Fallout comes to your tables with this Skirmish based combat focused board game, but does it have the potential to be S.P.E.C.I.A.L or not?
Platforms: PS4, Switch, Xbox, PC and Apple Arcade
Publisher/Developer: E-Line Media
Price: £15.49 on Steam
This product was provided for free.
What’s it about?
Fallout Wasteland Warfare sees the beloved Fallout series come to your tabletop once again as you build a crew from a wide range of factions, allies and iconic Fallout characters and set out on a narrative driven skirmish game full of highly detailed miniatures and that classic Fallout charm. Whilst the game can be played with up to 8 players, this Wasteland Warfare set will give you enough of a starting point for 2 players.
If you’ve played other miniature games like Runewars or even Warhammer, you’ll probably feel a little more comfortable with Fallout Wasteland Warfare as it plays much like those game with movement trackers, weapon stats, character stats and abilities and all that other good stuff.
Embark on a campaign with the 50 page campaign book that is wonderfully crafted in the classic Fallout style, or make up your own scenarios and see how creative you can get.
How do you play?
The rule book for Fallout Wasteland Warfare is pretty whopping at almost 60 pages, so I won’t go in to every little detail, but I will just give you a quick run through of what a typical round may consist of.
Each game is played over a number of rounds, during each round players take turns to ready and then use each of their minis once. Each player can decide which mini and how many are used each turn.
When you have an activate mini you can perform two actions with them, that can either be two different actions, or the same action twice, or any specific actions that your character might be able to do determined by their abilities or equipment.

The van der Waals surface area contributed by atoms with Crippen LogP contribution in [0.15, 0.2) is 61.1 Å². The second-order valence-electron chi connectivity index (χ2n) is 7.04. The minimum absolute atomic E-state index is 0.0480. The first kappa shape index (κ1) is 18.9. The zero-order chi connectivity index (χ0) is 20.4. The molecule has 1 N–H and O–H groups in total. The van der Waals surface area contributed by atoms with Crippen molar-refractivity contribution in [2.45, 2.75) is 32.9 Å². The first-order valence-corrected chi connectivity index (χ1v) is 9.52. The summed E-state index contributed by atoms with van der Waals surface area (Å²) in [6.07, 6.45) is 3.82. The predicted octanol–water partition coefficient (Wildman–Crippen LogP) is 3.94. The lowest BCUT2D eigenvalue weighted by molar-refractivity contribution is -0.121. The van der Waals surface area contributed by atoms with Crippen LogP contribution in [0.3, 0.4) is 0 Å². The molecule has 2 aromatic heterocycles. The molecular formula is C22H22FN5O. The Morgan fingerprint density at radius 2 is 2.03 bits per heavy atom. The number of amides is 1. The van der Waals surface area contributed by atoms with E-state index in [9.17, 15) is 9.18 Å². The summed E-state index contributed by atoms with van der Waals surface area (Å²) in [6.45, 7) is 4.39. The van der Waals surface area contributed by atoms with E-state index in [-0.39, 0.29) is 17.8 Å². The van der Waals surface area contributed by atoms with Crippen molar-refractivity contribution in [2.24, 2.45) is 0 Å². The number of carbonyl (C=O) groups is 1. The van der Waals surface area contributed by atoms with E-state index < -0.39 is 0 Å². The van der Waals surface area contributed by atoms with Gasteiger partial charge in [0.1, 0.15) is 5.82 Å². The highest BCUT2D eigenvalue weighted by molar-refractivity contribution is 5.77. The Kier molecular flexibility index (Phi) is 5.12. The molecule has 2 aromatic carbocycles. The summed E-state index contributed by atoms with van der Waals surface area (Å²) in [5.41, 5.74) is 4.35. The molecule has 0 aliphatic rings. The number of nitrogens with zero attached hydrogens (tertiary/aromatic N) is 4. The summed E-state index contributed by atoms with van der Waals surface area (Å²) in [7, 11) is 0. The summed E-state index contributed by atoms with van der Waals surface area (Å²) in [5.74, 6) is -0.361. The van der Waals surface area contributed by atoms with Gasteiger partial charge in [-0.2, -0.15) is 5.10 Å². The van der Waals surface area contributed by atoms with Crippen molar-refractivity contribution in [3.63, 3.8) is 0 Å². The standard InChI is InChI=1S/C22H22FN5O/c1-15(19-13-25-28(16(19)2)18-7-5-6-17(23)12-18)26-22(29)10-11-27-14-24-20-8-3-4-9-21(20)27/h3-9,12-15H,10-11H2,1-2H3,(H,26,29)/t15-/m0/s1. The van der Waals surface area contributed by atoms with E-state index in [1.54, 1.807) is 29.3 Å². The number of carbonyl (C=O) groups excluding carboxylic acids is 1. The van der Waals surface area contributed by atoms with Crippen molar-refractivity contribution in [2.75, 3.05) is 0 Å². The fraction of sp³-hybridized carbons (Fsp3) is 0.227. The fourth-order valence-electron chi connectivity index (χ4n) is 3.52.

The actions available to take are as follows:-
- Move – Moves the model
- Shoot – Attack a target at range
- Charge – A potentially longer Move into base-to-base contact with a target
- Close Combat – Attack a target which you’re in base-to-base contact with
- Use Expertise – Use of the your expertise skills – Search, Computers, Lockpick and Presence
- Prepare – Get ready to react to an opposing minis action
- Throw – Use a Throw weapon, i.e. a grenade
With some of these actions – shooting, expertise, melee or throwing the success is determined by a skill dice test. Each mini comes with a unit card that displays their S.P.E.C.I.A.L attributes with numbers and icons next to them. In order to succeed after applying all the various effects you’ll need to roll equal to or lower than the skill value you’re rolling against.
Each weapon that you use has an optimal range and a non optimal range indicated on the cards, depending on how far or close you are to the target will then determine what special dice you roll which are also indicated on the card under the range coloured bar. The additional dice allow you to do things like minus numbers from your skill check roll, or work better against armour etc…
There are a number of ways to win a game of Fallout Wasteland Warfare usually either killing all the enemies, or some special objective detailed in a scenario.
As you might expect there is quite a bit of planning in Fallout Wasteland Warfare, planning where you want to move, how to get the upper hand, or how to get close to that super mutant because you have an amazing melee weapon. You’ll be measuring a lot of distances for shooting, moving and throwing things, placing lots of tokens to display effects and other bits and bobs.